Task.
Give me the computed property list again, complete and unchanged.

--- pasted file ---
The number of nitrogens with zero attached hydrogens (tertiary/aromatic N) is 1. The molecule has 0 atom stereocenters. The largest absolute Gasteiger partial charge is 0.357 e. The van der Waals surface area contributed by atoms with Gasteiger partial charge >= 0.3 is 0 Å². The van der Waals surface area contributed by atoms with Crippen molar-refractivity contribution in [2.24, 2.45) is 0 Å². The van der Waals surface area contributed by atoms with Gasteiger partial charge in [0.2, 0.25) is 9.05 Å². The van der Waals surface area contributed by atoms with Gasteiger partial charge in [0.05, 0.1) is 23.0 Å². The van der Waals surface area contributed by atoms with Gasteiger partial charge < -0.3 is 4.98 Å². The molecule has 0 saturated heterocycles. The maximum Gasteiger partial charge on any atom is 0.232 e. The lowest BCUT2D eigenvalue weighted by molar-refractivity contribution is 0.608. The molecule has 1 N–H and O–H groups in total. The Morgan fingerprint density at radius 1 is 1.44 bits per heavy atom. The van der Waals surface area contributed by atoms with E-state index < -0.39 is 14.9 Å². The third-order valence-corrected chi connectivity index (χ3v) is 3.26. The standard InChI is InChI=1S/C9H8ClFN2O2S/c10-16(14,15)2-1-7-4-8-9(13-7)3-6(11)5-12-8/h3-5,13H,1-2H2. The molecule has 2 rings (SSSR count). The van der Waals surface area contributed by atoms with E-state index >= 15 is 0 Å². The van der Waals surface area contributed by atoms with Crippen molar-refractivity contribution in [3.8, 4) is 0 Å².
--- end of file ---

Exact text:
The number of nitrogens with zero attached hydrogens (tertiary/aromatic N) is 1. The molecule has 0 atom stereocenters. The largest absolute Gasteiger partial charge is 0.357 e. The van der Waals surface area contributed by atoms with Gasteiger partial charge >= 0.3 is 0 Å². The van der Waals surface area contributed by atoms with Crippen molar-refractivity contribution in [2.24, 2.45) is 0 Å². The van der Waals surface area contributed by atoms with Gasteiger partial charge in [0.2, 0.25) is 9.05 Å². The van der Waals surface area contributed by atoms with Gasteiger partial charge in [0.05, 0.1) is 23.0 Å². The van der Waals surface area contributed by atoms with Gasteiger partial charge < -0.3 is 4.98 Å². The molecule has 0 saturated heterocycles. The maximum Gasteiger partial charge on any atom is 0.232 e. The lowest BCUT2D eigenvalue weighted by molar-refractivity contribution is 0.608. The molecule has 1 N–H and O–H groups in total. The Morgan fingerprint density at radius 1 is 1.44 bits per heavy atom. The van der Waals surface area contributed by atoms with E-state index < -0.39 is 14.9 Å². The third-order valence-corrected chi connectivity index (χ3v) is 3.26. The standard InChI is InChI=1S/C9H8ClFN2O2S/c10-16(14,15)2-1-7-4-8-9(13-7)3-6(11)5-12-8/h3-5,13H,1-2H2. The molecule has 2 rings (SSSR count). The van der Waals surface area contributed by atoms with E-state index >= 15 is 0 Å². The van der Waals surface area contributed by atoms with Crippen molar-refractivity contribution in [3.8, 4) is 0 Å².